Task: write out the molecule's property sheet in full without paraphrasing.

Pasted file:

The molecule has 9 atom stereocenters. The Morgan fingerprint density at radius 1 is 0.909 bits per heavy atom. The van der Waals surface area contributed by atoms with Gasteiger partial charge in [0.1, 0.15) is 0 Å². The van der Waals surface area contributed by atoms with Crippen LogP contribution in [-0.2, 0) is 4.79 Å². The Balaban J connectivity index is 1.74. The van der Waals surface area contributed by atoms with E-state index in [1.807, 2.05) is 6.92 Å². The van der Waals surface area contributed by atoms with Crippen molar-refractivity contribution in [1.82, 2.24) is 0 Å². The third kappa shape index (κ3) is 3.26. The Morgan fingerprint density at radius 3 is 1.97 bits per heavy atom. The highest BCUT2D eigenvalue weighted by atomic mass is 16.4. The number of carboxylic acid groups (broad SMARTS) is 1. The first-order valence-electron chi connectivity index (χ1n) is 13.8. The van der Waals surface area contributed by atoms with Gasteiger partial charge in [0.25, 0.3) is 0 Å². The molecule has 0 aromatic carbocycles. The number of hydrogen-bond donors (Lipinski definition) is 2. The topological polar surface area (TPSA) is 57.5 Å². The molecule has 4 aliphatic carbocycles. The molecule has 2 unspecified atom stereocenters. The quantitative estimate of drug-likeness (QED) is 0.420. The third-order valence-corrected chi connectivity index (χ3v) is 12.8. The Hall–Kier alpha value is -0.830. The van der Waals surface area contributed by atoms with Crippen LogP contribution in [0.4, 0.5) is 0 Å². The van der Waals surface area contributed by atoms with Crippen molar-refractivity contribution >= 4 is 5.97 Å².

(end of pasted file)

The molecule has 9 atom stereocenters. The Morgan fingerprint density at radius 1 is 0.909 bits per heavy atom. The van der Waals surface area contributed by atoms with Gasteiger partial charge in [0.1, 0.15) is 0 Å². The van der Waals surface area contributed by atoms with Crippen LogP contribution in [-0.2, 0) is 4.79 Å². The Balaban J connectivity index is 1.74. The van der Waals surface area contributed by atoms with E-state index in [1.807, 2.05) is 6.92 Å². The van der Waals surface area contributed by atoms with Crippen molar-refractivity contribution in [1.82, 2.24) is 0 Å². The third kappa shape index (κ3) is 3.26. The Morgan fingerprint density at radius 3 is 1.97 bits per heavy atom. The highest BCUT2D eigenvalue weighted by atomic mass is 16.4. The number of carboxylic acid groups (broad SMARTS) is 1. The first-order valence-electron chi connectivity index (χ1n) is 13.8. The van der Waals surface area contributed by atoms with Gasteiger partial charge in [0.25, 0.3) is 0 Å². The molecule has 0 aromatic carbocycles. The number of hydrogen-bond donors (Lipinski definition) is 2. The topological polar surface area (TPSA) is 57.5 Å². The molecule has 4 aliphatic carbocycles. The molecule has 2 unspecified atom stereocenters. The quantitative estimate of drug-likeness (QED) is 0.420. The third-order valence-corrected chi connectivity index (χ3v) is 12.8. The Hall–Kier alpha value is -0.830. The van der Waals surface area contributed by atoms with Crippen LogP contribution in [0.4, 0.5) is 0 Å². The van der Waals surface area contributed by atoms with Crippen molar-refractivity contribution >= 4 is 5.97 Å².